Key sequences in Emacs are associated with commands. The fact that each command is implemented in Lisp is an implementation detail and not essential to the idea of a KLECL.
Note how flexible the KLECL is: One can build a REPL out of a KLECL, or a text editor, or a robot simulator (as shown in the video). Emacs uses the KLECL to create an extensible text editor. Emacsy uses the KLECL to make other applications similarly extensible.
The goals of this project are as follows.
Easy to embed technically
Emacsy will use Guile Scheme to make it easy to embed within C and C++ programs.
Easy to embed legally
Emacsy will be licensed under the LGPL.
Easy to learn
Emacsy will be easy enough to learn that the uninitiated may make parametric changes, e.g., key ’a’ now does what key ’b’ did and vice versa. Programmers of any stripe ought to be able to make new commands for themselves. Old Emacs hands can happily rely on Emacs idioms to change most anything in Emacsy.
Opinionated but not unpersuadable
Emacsy will be configured with a sensible set of defaults (opinions). Out of the box, it is not a blank slate, but if the user wants to choose every detail, they can.
Key bindings can be modified at runtime
It wouldn't be Emacs-like if you couldn't tinker with it.
Can define new commands
New commands can be defined in Guile Scheme or C/C++.
Commands compose well
Interactive commands can call other commands. No special arrangements must be considered in the general case.
A small number of interface functions
The core functions that must be called by the embedding application will be few and straightforward to use.
Just as important as a project’s goals are its anti-goals: the things it is not intended to do.
Not a general purpose text editor
Emacsy will not do general purpose text editing out of the box, although it will have a minibuffer.
Not an Emacs replacement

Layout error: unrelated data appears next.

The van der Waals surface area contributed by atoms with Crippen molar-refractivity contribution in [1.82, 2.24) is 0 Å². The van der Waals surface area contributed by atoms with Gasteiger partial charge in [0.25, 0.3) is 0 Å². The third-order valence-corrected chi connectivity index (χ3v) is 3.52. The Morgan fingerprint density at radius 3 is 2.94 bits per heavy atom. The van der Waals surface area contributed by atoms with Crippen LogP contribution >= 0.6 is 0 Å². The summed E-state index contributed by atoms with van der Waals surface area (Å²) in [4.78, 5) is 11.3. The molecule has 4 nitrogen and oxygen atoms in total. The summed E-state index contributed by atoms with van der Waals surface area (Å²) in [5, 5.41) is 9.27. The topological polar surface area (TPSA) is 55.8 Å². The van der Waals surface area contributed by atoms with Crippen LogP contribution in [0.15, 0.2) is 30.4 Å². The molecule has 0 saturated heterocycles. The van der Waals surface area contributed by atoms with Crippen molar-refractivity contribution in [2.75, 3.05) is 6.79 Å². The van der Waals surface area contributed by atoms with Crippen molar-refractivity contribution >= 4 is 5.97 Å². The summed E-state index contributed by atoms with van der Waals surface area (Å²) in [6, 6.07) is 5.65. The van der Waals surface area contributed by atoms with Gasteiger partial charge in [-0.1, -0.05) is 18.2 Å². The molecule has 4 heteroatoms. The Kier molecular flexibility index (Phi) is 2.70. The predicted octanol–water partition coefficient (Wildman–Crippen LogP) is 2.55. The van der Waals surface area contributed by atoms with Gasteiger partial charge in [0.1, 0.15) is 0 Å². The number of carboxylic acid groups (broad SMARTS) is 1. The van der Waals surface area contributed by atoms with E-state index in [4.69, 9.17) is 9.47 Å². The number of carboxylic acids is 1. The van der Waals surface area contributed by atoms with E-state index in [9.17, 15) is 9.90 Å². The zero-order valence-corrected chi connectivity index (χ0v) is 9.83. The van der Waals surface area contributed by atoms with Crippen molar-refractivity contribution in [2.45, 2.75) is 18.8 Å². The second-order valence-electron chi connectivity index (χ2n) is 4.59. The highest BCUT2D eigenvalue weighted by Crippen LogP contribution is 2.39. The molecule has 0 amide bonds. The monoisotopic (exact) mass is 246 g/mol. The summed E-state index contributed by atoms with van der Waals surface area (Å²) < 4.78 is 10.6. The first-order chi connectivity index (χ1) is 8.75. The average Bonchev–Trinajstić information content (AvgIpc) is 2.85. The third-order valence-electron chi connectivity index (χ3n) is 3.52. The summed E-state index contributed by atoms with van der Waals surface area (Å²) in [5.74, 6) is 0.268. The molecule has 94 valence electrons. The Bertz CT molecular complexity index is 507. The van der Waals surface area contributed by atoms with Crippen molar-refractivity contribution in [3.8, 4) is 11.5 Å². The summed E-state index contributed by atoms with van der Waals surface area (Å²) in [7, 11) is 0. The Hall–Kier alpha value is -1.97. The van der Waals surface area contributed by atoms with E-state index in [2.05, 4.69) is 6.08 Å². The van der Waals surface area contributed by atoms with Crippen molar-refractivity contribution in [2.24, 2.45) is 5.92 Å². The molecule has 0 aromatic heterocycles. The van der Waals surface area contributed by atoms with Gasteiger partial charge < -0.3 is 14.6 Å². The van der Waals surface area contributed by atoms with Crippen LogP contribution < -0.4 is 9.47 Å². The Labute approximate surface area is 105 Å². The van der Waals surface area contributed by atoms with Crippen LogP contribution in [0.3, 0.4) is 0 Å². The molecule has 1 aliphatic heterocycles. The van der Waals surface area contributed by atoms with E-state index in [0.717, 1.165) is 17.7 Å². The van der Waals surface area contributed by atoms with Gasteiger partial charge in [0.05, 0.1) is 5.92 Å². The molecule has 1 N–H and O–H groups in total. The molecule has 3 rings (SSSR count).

There have been many attempts to replace elisp with a newer Lisp dialect. Emacsy is not one of them.
Not source code compatible with Emacs
Although Emacsy may adopt some naming conventions from Emacs, it will not use elisp and will not attempt to be source code compatible with Emacs.
Not a framework
Emacsy will not steal your run-loop. You call Emacsy when it suits your application not the other way around.
These are the core features from Emacs that will be implemented in Emacsy.
My plan is to work out in the open on github, part-time this Summer. I'll report noteworthy builds and solicit feedback. I believe that by the deadline I can produce a usable and documented Emacsy library that includes all the features mentioned above, and maybe even some features I haven't mentioned. That should provide an excellent foundation for this project to thrive after the deadline, and I expect to maintain it for sometime after that.
I want to briefly touch on some implementation details. Emacsy will be built on Guile Scheme. It will not assume any particular GUI library—meaning it should work with any of them. For embedders, the Emacsy API will roughly look like this.
For those interested in more details, I've written a guide that shows the code necessary to plug Emacsy into an minimal example program.
Tell other people about Emacsy.
Have a friend who uses Emacs? Tell him or her about Emacsy.
Tell me how to make Emacsy better.
Become a supporter on kickstarter!
It won't happen without your support. :)
No. Emacsy will be built on top of GNU Guile Scheme, an awesome embeddable lisp. I mean, it's got delimited continuations. How cool is that?
Emacsy does not use any code from Emacs, so technically Emacs' license is irrelevant to the license I choose for Emacsy. Personally, though, I feel a debt to the Emacs project and the Free Software movement, and that weighed heavily on my decision to release Emacsy as free software. So Emacsy will be released under the LGPL.
- (30 days)